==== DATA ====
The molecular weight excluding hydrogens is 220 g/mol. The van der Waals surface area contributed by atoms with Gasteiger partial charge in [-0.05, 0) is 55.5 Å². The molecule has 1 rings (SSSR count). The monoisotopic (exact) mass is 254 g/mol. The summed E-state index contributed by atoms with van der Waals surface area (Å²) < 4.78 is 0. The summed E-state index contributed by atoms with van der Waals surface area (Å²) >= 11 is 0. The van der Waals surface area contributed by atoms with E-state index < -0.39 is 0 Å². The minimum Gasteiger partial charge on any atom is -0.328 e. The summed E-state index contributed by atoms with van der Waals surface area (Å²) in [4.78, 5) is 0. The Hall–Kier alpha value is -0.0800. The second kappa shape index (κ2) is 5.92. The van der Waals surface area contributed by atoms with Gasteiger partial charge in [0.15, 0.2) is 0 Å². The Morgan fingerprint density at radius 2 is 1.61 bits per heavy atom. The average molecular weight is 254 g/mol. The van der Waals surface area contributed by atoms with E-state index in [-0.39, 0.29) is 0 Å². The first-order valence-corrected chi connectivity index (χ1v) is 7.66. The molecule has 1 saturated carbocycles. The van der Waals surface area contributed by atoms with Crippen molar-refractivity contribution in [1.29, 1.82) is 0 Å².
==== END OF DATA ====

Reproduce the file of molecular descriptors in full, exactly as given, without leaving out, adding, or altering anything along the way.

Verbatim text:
The molecular weight excluding hydrogens is 220 g/mol. The van der Waals surface area contributed by atoms with Gasteiger partial charge in [-0.05, 0) is 55.5 Å². The molecule has 1 rings (SSSR count). The monoisotopic (exact) mass is 254 g/mol. The summed E-state index contributed by atoms with van der Waals surface area (Å²) < 4.78 is 0. The summed E-state index contributed by atoms with van der Waals surface area (Å²) >= 11 is 0. The van der Waals surface area contributed by atoms with E-state index < -0.39 is 0 Å². The minimum Gasteiger partial charge on any atom is -0.328 e. The summed E-state index contributed by atoms with van der Waals surface area (Å²) in [4.78, 5) is 0. The Hall–Kier alpha value is -0.0800. The second kappa shape index (κ2) is 5.92. The van der Waals surface area contributed by atoms with Gasteiger partial charge in [0.15, 0.2) is 0 Å². The Morgan fingerprint density at radius 2 is 1.61 bits per heavy atom. The average molecular weight is 254 g/mol. The van der Waals surface area contributed by atoms with E-state index in [-0.39, 0.29) is 0 Å². The first-order valence-corrected chi connectivity index (χ1v) is 7.66. The molecule has 1 saturated carbocycles. The van der Waals surface area contributed by atoms with Crippen molar-refractivity contribution in [1.29, 1.82) is 0 Å².